for(; ; )
        {
            System.gc();
            Runtime.getRuntime().runFinalization();
            if( ref.get() == null )
                break;
            Thread.yield();
        }
    }

    /**
     * Rounds a number to a given number of significant digits.
     *
     * See Stack Overflow: rounding to an arbitrary number of significant digits
     *
     * @param number the number to round
     * @param digits the number of significant digits to round to.
     *
     * @return the number rounded to the given number of significant digits.
     */
    private static double roundToSignificantFigures( double number, int digits )
    {
        if( number == 0 )
            return 0;
        @SuppressWarnings( "NonReproducibleMathCall" )
        final double d = Math.ceil( Math.log10( number < 0 ? -number : number ) );
        @SuppressWarnings( "NumericCastThatLosesPrecision" )
        final int power = digits - (int)d;
        @SuppressWarnings( "NonReproducibleMathCall" )
        final double magnitude = Math.pow( 10, power );
        final long shifted = Math.round( number * magnitude );
        return shifted / magnitude;
    }
}
For an application of the above class, see my next post: michael.gr: Benchmarking Java 8 lambdas

2014-07-14

What do you need a debugger for?

In my many years of experience in programming I have noticed that there are some programmers who refuse to use a debugger, or try to use the debugger as little as possible, as in, only when they run out of alternative options. They tend to rely solely on the diagnostic log to troubleshoot problems in their code, so their code tends to spew thousands of lines of log entries per second, and they keep trying to divine the causes of exceptions by just looking at post-mortem stack traces.

Quite often these people do not understand what usefulness others find in debuggers.  I once requested the lead developer of a certain shop (Powernet, Athens, Greece, circa 2000) to enable debugging for me on their development web server so that I can run my debugger on the web site that I was developing in that shop, and she asked me "what do you need a debugger for?" Luckily, she proceeded to fulfil my request after a couple of long seconds of me staring blankly at her.

Listen folks, if you want to be called a "programmer" and if you want to be worth the cost of the keyboard you are pounding on, the debugger needs to be your absolute first tool of choice at the slightest need for troubleshooting, not your last tool of choice, not even your second tool of choice. Companies that develop IDEs go through huge pains to provide us with nice sleek and powerful debuggers so that we can do our job better, don't you dare let their efforts go to waste.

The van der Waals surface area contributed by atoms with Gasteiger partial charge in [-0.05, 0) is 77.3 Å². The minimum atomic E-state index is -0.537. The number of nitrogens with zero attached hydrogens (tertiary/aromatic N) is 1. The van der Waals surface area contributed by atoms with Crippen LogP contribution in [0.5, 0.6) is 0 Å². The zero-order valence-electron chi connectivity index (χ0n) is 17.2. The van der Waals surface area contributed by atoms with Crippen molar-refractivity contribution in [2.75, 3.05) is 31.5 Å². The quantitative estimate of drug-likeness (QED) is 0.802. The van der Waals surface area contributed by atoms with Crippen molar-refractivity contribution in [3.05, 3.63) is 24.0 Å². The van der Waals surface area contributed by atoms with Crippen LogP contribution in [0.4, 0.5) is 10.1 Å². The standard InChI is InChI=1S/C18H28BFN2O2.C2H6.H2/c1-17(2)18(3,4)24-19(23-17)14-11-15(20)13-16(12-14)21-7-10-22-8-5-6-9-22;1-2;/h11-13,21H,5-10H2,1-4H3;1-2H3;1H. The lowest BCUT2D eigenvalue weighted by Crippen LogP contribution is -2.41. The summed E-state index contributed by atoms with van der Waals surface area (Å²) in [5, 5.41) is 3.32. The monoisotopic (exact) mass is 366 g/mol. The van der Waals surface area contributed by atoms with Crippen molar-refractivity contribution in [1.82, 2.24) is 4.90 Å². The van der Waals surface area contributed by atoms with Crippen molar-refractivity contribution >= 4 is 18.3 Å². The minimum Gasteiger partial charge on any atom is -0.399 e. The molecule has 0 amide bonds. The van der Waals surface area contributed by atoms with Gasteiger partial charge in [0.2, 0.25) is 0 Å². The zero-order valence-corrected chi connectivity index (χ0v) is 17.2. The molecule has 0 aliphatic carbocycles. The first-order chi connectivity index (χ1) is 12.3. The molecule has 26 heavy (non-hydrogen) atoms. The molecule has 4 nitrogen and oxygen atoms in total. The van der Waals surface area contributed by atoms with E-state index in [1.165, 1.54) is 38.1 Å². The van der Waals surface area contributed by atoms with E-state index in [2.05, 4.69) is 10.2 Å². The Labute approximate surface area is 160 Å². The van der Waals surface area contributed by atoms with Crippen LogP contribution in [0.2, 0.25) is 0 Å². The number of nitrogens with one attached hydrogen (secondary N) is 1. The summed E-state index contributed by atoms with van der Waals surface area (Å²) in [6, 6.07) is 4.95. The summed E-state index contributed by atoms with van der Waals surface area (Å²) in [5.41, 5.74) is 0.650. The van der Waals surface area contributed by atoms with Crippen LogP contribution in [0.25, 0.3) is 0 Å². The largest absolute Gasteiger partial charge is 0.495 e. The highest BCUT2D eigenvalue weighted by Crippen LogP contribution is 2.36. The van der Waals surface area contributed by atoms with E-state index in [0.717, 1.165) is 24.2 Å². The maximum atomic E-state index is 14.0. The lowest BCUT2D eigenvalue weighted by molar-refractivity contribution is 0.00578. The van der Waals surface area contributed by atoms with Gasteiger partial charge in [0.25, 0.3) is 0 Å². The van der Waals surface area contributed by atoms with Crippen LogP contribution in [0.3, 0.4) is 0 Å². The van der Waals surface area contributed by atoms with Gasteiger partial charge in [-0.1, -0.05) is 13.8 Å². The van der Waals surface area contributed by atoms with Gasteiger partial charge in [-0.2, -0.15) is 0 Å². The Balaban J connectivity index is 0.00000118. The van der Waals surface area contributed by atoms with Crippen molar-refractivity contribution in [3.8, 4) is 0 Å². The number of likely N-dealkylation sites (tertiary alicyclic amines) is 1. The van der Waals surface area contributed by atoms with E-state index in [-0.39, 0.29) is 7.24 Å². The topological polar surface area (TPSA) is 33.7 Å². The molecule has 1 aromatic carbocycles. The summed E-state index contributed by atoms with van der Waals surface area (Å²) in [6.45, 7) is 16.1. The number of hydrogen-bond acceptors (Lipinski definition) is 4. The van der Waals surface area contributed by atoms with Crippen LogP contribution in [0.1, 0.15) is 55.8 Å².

A call stack trace in the diagnostic log of your program will tell you which function was called by which function, and that's all.  This is enough in many simple cases, but when things get just slightly complicated, (and they usually do,) it is not enough.  Lacking any additional information, what you end up doing is theorizing about what might have happened instead of looking and seeing what has happened.

In addition to which function was called by which function, the debugger will also show you the values of the parameters to each call, and the values of the local variables within each call. For any variable which is an object, the debugger will show you the contents of that object, so in essence you have access to the state of the entire machine at the moment that the exception was thrown. When you have all that information at your disposal, then you can say that you are solving a problem. Anything less than that, and what you are actually doing is monkeying with the problem.

Similarly, in my career I have noticed lots of people who, when they want to perform a test run of the program that they are developing, always hit the "Run" button of their IDE instead of the "Debug" button.  Listen folks, if you want to be called a "programmer" then the button you should be pressing is the "Debug" button. You should forget that the "Run" button exists. "Run" is for users.  Programmers use "Debug".  Always "Debug".  Only "Debug".

Starting your program in debug mode does not mean that you are necessarily going to be doing any debugging; it just means that if some issue pops up during the test run, then you will be able to debug your program on the spot, rather than having to rely on the diagnostic log, or having to re-run the program in debug mode hoping that the issue will be reproducible.  Modern development environments even support program modification while debugging, (they call it "edit-and-continue" in the Microsoft world, "hot swap" in the Java world,) so if a small problem pops up you might even be able to fix it on the fly and continue running.